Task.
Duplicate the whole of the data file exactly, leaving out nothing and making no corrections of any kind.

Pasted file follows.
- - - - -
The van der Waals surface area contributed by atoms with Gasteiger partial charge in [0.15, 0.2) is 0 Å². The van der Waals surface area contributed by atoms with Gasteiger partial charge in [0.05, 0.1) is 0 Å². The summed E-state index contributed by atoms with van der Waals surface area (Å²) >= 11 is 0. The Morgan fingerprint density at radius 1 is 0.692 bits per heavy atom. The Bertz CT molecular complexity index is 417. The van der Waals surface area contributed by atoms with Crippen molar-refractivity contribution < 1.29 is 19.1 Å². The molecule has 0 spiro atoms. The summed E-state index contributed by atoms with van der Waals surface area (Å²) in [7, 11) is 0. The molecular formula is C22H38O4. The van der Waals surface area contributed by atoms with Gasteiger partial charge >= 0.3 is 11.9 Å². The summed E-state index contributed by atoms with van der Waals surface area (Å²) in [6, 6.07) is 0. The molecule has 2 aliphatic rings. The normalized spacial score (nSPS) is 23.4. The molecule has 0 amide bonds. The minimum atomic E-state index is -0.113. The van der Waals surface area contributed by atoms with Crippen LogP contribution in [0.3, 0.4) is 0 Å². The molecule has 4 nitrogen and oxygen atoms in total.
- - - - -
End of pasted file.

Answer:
The van der Waals surface area contributed by atoms with Gasteiger partial charge in [0.15, 0.2) is 0 Å². The van der Waals surface area contributed by atoms with Gasteiger partial charge in [0.05, 0.1) is 0 Å². The summed E-state index contributed by atoms with van der Waals surface area (Å²) >= 11 is 0. The Morgan fingerprint density at radius 1 is 0.692 bits per heavy atom. The Bertz CT molecular complexity index is 417. The van der Waals surface area contributed by atoms with Crippen molar-refractivity contribution < 1.29 is 19.1 Å². The molecule has 0 spiro atoms. The summed E-state index contributed by atoms with van der Waals surface area (Å²) in [7, 11) is 0. The molecular formula is C22H38O4. The van der Waals surface area contributed by atoms with Gasteiger partial charge >= 0.3 is 11.9 Å². The summed E-state index contributed by atoms with van der Waals surface area (Å²) in [6, 6.07) is 0. The molecule has 2 aliphatic rings. The normalized spacial score (nSPS) is 23.4. The molecule has 0 amide bonds. The minimum atomic E-state index is -0.113. The van der Waals surface area contributed by atoms with Crippen LogP contribution in [0.3, 0.4) is 0 Å². The molecule has 4 nitrogen and oxygen atoms in total.